Relationships Always Matter in Leadership

At LearnLoft, we researched extensively how the best leaders elevated others by using high levels of love and discipline in their leadership style. If team members don’t feel cared for before a leader demands, it will have an inverse effect. The reason is simple:

Leaders must connect before they correct.

Or said differently, rules before relationships lead to rebellion. Not understanding or believing these two simple leadership principles cause many leaders to fail and are the reason research shows 65% of employees would give up a salary increase if they could fire their boss. 

I covered some specific strategies for quickly and effectively building relationships and connecting with others in a recent episode of the John Eades Podcast, titled, “Connection Isn’t Just Nice, It’s Necessary.”

Demand with Care vs. Demand with Neglect

Even using the word demanding as a leader is extreme in today’s work culture. With so many employees struggling with burnout, stress, and anxiety, how demanding a leader is at a given time is a critical decision to make. The mental and physical health of people must always outweigh any short-term achievement that comes because a leader is demanding.

The mental and physical health of people must always outweigh any short-term achievement that comes because a leader is demanding

Mental and physical health removed, all demanding seems a cause, not for joy but pain; later, when paired with care, it provides great fruit.  

Below is a visual example of those leaders who demand with care vs. demand with neglect

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How to Demand with Care

There is a fine line between confidence and complacency. No one is immune to being complacent or giving less than optimum effort. The best leaders recognize this in themselves and others which is why they demand with care. 

One of the best and often overlooked strategies is to pair communication with an expression of care. An example of this would be coaching a team member hard but giving a handshake or a pat on the back before they leave. Another example in a virtual environment would be pairing tough feedback with, “I am telling you this because I believe in you, and I know you can do it better.”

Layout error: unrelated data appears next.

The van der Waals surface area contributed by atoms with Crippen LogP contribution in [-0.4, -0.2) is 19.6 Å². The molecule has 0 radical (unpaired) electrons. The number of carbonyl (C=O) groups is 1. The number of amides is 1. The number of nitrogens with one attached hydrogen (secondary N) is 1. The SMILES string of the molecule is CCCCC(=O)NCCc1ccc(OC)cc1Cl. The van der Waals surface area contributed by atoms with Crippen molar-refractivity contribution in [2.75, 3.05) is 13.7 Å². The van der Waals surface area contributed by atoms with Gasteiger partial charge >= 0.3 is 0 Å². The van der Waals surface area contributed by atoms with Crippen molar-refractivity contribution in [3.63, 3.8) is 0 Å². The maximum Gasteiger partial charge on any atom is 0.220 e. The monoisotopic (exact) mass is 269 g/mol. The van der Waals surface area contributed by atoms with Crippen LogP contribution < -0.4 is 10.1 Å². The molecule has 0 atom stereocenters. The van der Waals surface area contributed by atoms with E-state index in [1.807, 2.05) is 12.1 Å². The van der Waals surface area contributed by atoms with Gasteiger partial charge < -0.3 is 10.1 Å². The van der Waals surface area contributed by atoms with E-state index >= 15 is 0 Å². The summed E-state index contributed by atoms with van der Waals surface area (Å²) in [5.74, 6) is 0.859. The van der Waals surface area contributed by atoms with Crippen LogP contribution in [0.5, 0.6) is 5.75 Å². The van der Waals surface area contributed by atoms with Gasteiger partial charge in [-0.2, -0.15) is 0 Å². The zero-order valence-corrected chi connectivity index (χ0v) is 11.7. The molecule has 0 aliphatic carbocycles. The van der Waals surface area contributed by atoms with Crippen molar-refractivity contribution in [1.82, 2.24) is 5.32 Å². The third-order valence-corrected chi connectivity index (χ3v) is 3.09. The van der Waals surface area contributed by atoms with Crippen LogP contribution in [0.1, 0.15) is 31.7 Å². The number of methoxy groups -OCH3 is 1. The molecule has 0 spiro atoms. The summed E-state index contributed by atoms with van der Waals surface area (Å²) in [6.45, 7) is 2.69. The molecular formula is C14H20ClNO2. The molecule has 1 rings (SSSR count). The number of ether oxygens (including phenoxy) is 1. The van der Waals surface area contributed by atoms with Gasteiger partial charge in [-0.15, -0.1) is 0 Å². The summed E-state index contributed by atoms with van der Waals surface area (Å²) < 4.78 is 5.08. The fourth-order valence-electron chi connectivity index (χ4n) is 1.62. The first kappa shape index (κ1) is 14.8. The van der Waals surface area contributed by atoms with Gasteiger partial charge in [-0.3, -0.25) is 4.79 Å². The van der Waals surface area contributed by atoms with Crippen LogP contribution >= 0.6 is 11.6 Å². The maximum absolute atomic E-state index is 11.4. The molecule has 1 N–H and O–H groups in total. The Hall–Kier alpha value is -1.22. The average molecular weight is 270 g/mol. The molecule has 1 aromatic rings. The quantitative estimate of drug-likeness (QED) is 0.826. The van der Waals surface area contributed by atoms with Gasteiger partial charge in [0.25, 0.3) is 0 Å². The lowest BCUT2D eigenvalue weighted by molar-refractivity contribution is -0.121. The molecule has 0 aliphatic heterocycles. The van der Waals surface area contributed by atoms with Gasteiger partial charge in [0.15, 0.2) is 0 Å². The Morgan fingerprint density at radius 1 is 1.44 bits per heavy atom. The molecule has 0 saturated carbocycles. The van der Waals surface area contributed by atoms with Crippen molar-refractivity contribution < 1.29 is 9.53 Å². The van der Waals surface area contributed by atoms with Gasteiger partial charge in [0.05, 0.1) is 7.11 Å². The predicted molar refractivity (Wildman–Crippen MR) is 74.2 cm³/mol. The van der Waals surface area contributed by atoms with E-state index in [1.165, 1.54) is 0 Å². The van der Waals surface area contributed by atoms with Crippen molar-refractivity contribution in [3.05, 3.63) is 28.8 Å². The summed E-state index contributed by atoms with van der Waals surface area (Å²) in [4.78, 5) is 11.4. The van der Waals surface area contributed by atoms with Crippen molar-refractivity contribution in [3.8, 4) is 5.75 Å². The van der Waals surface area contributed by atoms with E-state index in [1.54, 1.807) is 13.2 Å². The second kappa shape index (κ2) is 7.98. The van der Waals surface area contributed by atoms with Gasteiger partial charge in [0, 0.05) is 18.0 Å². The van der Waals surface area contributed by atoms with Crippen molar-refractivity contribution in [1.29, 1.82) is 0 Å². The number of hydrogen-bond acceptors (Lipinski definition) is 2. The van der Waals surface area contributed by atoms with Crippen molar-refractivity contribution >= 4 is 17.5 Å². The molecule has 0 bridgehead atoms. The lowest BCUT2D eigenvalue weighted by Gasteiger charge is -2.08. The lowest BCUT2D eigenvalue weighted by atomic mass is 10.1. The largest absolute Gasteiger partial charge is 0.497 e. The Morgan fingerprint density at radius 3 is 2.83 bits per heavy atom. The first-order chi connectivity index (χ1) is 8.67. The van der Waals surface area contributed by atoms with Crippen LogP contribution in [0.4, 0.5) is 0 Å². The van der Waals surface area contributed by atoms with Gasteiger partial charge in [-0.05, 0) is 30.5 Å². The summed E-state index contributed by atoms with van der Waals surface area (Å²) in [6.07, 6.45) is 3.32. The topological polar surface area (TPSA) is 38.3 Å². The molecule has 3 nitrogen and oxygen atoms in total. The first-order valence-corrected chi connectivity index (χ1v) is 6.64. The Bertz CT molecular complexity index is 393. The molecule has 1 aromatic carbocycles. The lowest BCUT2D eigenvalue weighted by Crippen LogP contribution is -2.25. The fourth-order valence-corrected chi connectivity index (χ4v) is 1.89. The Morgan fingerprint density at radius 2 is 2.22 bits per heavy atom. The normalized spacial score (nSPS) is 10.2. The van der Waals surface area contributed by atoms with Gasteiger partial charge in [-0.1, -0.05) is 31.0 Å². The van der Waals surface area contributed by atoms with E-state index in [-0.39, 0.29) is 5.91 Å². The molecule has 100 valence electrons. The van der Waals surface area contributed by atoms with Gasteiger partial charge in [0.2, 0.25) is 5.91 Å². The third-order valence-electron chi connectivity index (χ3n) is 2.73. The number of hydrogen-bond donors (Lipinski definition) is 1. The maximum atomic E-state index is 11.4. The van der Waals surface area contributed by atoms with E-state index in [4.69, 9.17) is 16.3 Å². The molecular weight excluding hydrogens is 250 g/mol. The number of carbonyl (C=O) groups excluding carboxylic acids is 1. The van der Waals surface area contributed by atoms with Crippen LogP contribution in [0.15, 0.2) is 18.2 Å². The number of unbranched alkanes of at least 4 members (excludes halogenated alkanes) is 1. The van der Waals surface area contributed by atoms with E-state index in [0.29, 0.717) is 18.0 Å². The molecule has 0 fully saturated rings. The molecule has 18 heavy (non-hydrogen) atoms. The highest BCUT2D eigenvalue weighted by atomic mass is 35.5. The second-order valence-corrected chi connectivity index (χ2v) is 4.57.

The “5 Love Language” Advanced Care Strategy

An advanced leadership strategy I teach leaders is knowing a team member’s “love language” in a non-romantic way. This allows you to express your intense care for team members in alignment with how they most recognize it. If you’re unfamiliar with Gary Chapman’s five love languages here, they are: 

  • Words of Affirmation – Encourage, Affirm, or Appreciate
  • Physical Touch – Use Handshakes, Fist Bumps, or High Fives
  • Receiving Gifts – Thoughtful gifts or gestures
  • Quality Time – One-on-one time or uninterrupted attention
  • Acts of Service – Alleviate their workload or help complete a task

Closing

One of the most potent questions any leader can ask is, “how would others describe you?” While there is no correct or perfect answer to this question, if there isn’t a strong consideration for the words “caring” and “demanding,” there is some work to be done. 

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About the Author John Eades is the CEO of LearnLoft, a leadership development company helping executives and managers to lead their best. He was named one of LinkedIn’s Top Voices in Management & Workplace. John is also the author of Building the Best: 8 Proven Leadership Principles to Elevate Others to Success. You can follow him on Instagram @johngeades.